Instead of passing a tax bill that is helping only the rich, the Republican Congress could have passed an anti-inflation program that would have helped everybody. That is what I tried to get them to do. That is the reason I called back this Congress, after they had passed that platform up in Philadelphia. I called them back and pleaded with them to do something about inflation. But they did nothing at all, they got mad and went home, and said I was to blame for it.
The real way to happiness and prosperity in this country is to see that everybody is fairly treated. The man or woman who works for wages or for a salary ought to be paid enough to get a fair share of the things that the country produces. That is exactly what the Democrats have been working for since 1932. They ought not to have it taken away from them by excessive prices.
The farmer ought to get his fair share, a fair price for his crops. Don't let anybody tell you that farm prices are an excuse for inflation. That is not true. Before this campaign is over I will prove it. You will hear from me time and again on that subject. I will prove to you that the spread between what the farmer gets and what you have to pay is going into somebody's pockets who is profiting by this tax bill. No doubt about that--and I will prove it.
This is an election year. I suppose you all know it. If you don't, I'm telling you about it right now.
The choice is between Republican Government on the Both Congress pattern and a Democratic Government which has done more for labor and more for the farmers, and more for the welfare of the country than any party in the history of the world. I say that advisedly.
All labor stands at the crossroads today. You can select your reactionary administration and go into an era of fear. You can elect a Democratic administration which stands ready to play fair with every element of American life, and enter a period of new hope. And that is what I am asking you to do. A Republican Government will take you back to the policies which led to the disaster of the 1920's. The 80th Congress has proved that the same kind of thinking still controls the Republican Party. I gave them a lot of chances to prove that that was not so. They have proved it absolutely to my satisfaction, and when I get through with this campaign, it will be to your satisfaction,
And I know, I think, what you are going to do. You can expect a Democratic Government to go ahead with the same kind of policies that proved so successful in 1933 until the time when they began to be blocked by the Republicans in the Congress 2 years ago.
Don't let them turn the clock back--don't let them turn that clock back. You can't afford it!
You can't afford to go back to the "boom and bust" period that the Republicans would like to have. You just can't afford to do that. The way to prevent that is for all of you to turn out on election day, turn out and register so as to get your name on the books. Then on the 2d of November go to the polls and vote, and I want to say to you, if all of you go to the polls and vote, as I hope you will, I won't have any worries about moving out of the White House, and we won't have another 80th Congress.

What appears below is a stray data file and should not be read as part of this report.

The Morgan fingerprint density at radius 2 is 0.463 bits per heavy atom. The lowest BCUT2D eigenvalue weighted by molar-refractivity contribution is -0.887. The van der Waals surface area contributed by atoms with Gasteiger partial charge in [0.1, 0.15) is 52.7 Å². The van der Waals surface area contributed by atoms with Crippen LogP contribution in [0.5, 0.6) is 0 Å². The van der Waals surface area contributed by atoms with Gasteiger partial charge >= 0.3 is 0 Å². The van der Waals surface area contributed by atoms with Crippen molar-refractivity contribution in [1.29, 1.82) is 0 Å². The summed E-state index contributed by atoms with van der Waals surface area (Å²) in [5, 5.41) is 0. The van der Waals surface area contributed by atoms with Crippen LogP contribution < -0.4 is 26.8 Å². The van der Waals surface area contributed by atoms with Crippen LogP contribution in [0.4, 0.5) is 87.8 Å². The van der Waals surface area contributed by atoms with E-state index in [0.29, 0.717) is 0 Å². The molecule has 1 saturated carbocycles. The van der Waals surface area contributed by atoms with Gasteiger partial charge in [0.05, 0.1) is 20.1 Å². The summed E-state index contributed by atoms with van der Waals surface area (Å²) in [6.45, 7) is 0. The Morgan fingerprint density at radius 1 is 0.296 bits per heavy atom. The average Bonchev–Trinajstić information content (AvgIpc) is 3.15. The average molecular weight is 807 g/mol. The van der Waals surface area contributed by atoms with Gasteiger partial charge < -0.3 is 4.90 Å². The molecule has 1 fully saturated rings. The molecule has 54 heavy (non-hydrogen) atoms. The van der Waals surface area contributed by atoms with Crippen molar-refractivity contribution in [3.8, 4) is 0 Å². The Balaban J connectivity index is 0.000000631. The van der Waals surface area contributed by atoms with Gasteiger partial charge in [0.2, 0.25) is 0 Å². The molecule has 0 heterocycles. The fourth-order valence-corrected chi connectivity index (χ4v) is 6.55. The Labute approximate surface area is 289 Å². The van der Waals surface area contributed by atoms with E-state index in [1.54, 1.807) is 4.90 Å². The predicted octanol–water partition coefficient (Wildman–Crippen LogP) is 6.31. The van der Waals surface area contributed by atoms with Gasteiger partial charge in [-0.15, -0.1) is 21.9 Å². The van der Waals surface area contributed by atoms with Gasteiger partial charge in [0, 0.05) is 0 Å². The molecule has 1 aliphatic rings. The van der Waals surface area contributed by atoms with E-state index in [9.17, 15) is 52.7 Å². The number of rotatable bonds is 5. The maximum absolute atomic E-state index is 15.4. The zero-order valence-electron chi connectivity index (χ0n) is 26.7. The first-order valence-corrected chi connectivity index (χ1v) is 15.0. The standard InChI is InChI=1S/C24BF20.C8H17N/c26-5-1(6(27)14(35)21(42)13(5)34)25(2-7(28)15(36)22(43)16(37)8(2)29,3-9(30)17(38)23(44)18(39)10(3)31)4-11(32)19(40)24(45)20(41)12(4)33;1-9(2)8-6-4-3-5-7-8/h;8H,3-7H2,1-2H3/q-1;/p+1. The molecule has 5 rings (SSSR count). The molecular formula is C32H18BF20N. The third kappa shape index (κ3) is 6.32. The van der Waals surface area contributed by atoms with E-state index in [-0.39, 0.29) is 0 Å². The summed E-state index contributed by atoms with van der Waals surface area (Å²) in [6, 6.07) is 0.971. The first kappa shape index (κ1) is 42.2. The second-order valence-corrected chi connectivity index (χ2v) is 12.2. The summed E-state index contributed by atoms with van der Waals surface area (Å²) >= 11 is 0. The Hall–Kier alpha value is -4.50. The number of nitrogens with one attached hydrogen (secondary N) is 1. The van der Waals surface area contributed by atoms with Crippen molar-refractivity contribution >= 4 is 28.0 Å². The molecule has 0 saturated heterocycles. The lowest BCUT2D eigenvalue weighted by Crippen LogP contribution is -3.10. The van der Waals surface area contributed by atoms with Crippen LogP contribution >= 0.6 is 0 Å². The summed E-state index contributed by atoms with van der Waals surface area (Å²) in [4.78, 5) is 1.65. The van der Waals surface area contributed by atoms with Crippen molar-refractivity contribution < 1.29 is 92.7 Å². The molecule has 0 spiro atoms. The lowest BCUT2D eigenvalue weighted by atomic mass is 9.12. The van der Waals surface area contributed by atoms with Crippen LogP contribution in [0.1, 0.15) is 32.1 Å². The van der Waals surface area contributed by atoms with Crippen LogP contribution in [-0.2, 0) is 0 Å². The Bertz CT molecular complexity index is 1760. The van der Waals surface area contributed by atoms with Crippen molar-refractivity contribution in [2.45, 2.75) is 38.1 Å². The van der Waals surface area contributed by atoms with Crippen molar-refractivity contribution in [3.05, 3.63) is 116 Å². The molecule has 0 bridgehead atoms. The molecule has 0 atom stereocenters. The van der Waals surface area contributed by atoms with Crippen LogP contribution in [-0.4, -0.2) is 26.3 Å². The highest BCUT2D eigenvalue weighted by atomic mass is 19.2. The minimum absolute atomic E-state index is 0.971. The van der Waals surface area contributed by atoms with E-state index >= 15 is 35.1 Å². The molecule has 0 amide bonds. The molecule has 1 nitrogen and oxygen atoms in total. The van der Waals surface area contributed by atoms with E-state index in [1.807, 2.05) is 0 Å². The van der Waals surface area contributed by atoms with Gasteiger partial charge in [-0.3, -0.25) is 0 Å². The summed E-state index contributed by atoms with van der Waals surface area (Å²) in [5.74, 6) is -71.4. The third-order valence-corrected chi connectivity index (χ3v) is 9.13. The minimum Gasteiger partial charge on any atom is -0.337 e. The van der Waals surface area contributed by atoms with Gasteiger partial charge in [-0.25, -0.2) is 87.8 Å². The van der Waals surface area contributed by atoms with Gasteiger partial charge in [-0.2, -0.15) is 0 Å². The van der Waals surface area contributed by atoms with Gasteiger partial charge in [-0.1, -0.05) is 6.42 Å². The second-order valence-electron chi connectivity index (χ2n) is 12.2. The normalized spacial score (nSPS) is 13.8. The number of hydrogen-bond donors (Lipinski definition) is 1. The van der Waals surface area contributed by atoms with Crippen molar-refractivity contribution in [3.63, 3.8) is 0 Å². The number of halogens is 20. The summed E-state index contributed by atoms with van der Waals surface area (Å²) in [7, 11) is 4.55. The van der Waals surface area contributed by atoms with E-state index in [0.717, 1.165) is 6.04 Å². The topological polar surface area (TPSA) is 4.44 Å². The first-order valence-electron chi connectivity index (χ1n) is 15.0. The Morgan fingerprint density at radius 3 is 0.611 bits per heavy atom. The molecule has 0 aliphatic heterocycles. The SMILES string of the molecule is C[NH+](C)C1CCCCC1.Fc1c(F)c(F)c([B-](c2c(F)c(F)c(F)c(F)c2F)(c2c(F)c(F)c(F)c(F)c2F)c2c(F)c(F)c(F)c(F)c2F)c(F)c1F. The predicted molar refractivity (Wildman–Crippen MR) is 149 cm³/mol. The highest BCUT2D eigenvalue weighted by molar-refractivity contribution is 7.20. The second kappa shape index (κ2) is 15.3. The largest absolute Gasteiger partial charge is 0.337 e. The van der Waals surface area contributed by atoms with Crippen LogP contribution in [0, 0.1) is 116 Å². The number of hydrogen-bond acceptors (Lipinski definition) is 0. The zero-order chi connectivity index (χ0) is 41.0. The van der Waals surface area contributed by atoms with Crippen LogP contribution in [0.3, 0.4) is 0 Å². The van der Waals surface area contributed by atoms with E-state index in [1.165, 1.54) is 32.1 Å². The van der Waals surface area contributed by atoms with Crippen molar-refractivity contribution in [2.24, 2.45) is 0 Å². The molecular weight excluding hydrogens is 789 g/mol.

[7.] TOLEDO, OHIO (Rear platform, 11:55 p.m.)
It is a very great pleasure to me to have the opportunity to stop here in Toledo tonight. I didn't expect to see that half the population of northwest Ohio would be here. It looks as if it is. In every city I have been to in Michigan today, I thought I would see half the population of the State of Michigan, yet it never stopped growing in population all day long. I don't know what these people will say about the crowds. You know, when I made the trip across the country, on an inspection tour to see how things were going--a nonpolitical trip, if you remember, one of these great magazines took a picture of a soldier facing a vacant lot and said that was the kind of reception I got. There never was a crowd much less than this at any place where I stopped.
I think people want to see what the President of the United States looks like, and I think they are vitally interested in finding out what the President of the United States stands for.
You see, it is most difficult to get the facts and the truth to the public under present conditions, and I am not saying that in a critical manner at all. I am merely telling you what are facts.
Now, before this campaign is over, I expect to visit every whistlestop in the United States. You remember, on that western trip, I went to Omaha, Cheyenne, Wyo., various towns in Idaho, Butte, Mont., and Spokane, Wash., Seattle, San Francisco, and Los Angeles, and Albuquerque, N. Mex., and stopped in Columbus, Ohio, too, on the way back. And the Senior Senator from Ohio said I was stopping at every whistlestop.
Well, Toledo is right in that same class. If all the rest of these cities are whistlestops, so is Toledo. And I don't think we class Toledo as a whistlestop, what I know about it.
In fact, I wonder just how the Toledo ball team stands? [Laughter] You see, Kansas City is a suburb of my hometown at home, and Kansas City is in that same American Association, too.
I have appeared before six Labor Day audiences in Michigan today, and I am glad to finish up today in this great State of Ohio. This may be the end of Labor Day, but I am just beginning the most important labor of my life. I am going to make the most important campaign that this country has witnessed since the Lincoln-Douglas debates. I intend to cover the length and breadth of this land, and take to the American people a message of the utmost significance. I am going to tell you the facts.